CQC continues to pressure providers and managers just two days after draft inspection reports published
Earlier this year, there were reports that the Care Quality Commission (CQC) were deploying practices to further frustrate the review of draft inspection reports. It seems that the problem persists. Mei-Ling Huang, partner at Royds Withy King’s specialist Health & Social Care team, explains:
“After inspection, a draft inspection report will be sent by email to the registered manager or provider. The appropriate registered person then has 10 working days from the date of the email to submit a challenge to the factual accuracy of the report.
“However, we are increasingly hearing from contacts in the sector that inspectors are calling managers just two days after the draft report has been provided, seeking confirmation that they are happy with its contents. They are also asking managers to confirm whether or not they are going to contest the accuracy of the report when the provider is still considering their options.”
CQC is using its influence and power to lean on both managers and providers who are often intimidated by inspectors and may wish to appease them by agreeing the contents of the report over the phone.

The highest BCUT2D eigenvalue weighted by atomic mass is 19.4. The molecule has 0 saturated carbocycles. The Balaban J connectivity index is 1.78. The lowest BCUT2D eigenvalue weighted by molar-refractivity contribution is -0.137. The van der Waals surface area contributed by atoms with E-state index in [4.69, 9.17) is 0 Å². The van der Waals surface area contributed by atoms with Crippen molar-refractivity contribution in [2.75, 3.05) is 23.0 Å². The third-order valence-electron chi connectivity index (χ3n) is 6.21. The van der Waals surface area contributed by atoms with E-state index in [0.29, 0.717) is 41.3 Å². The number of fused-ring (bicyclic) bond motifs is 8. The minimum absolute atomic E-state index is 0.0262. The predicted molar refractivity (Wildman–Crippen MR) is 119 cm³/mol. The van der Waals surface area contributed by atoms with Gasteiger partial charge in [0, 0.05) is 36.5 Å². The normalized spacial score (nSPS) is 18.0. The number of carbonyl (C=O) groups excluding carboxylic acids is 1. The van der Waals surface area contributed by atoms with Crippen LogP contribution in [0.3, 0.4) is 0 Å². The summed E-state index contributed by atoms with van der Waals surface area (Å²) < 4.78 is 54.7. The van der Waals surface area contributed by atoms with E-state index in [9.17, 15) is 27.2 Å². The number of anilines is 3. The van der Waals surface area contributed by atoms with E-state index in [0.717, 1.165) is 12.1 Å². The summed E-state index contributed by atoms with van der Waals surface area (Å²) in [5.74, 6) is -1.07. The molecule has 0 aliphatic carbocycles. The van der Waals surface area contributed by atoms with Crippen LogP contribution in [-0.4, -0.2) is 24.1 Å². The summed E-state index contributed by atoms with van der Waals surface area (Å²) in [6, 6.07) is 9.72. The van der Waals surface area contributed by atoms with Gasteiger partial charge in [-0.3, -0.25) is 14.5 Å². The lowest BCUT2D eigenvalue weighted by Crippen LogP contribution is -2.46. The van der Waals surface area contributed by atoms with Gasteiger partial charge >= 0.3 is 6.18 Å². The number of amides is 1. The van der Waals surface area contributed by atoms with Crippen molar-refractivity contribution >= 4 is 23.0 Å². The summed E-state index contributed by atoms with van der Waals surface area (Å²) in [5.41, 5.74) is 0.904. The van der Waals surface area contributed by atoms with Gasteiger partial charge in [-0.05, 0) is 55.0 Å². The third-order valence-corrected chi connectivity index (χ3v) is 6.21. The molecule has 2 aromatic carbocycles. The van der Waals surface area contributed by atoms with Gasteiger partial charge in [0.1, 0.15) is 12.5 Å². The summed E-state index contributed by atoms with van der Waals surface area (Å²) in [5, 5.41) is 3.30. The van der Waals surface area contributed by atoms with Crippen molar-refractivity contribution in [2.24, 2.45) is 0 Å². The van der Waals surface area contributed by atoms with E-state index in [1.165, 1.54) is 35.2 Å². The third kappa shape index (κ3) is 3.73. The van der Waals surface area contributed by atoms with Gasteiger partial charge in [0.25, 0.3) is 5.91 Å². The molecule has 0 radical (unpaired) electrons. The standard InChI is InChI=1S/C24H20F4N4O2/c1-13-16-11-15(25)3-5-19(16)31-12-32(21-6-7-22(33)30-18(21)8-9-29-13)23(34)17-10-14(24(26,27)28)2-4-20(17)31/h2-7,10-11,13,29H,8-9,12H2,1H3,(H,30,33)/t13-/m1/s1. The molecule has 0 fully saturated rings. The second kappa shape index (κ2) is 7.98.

Additionally, it is the provider, not the manager, who should make the final call as to the findings in the draft report and whether they wish to exercise their right to raise a factual accuracy challenge. In instances where phone calls are made to managers, CQC not only applies undue time pressure but puts the onus on the wrong person to make a decision with potentially serious consequences for the provider.
When draft reports are prematurely agreed, this leaves the provider with no further right to challenge the inspection report. CQC will publish and it will remain in place until the next inspection.
Providers, remember your rights
If you have undergone or are awaiting an inspection, remember you are entitled to a review period of 10 working days from the date the draft inspection report was emailed by the CQC inspector. Ensure you take the time available to fully consider the contents of the draft report and whether you feel there are grounds to challenge the factual accuracy.
Most importantly, if you are chased by a CQC inspector pressing for approval of the draft report before the 10 working days have passed, there is no obligation to agree. It is better to take your time and consider any negative issues raised carefully to ascertain whether or not they are actually substantiated by the evidence presented in the draft report.
Our specialist Health & Social Care lawyers are well versed in the working of CQC and have the expertise and experience to guide you through the inspection/factual accuracy process or any other CQC matters. To find out more, contact Mei-Ling Huang, Partner, in our Health and Social Care team at Royds Withy King on 01225 459 950 or email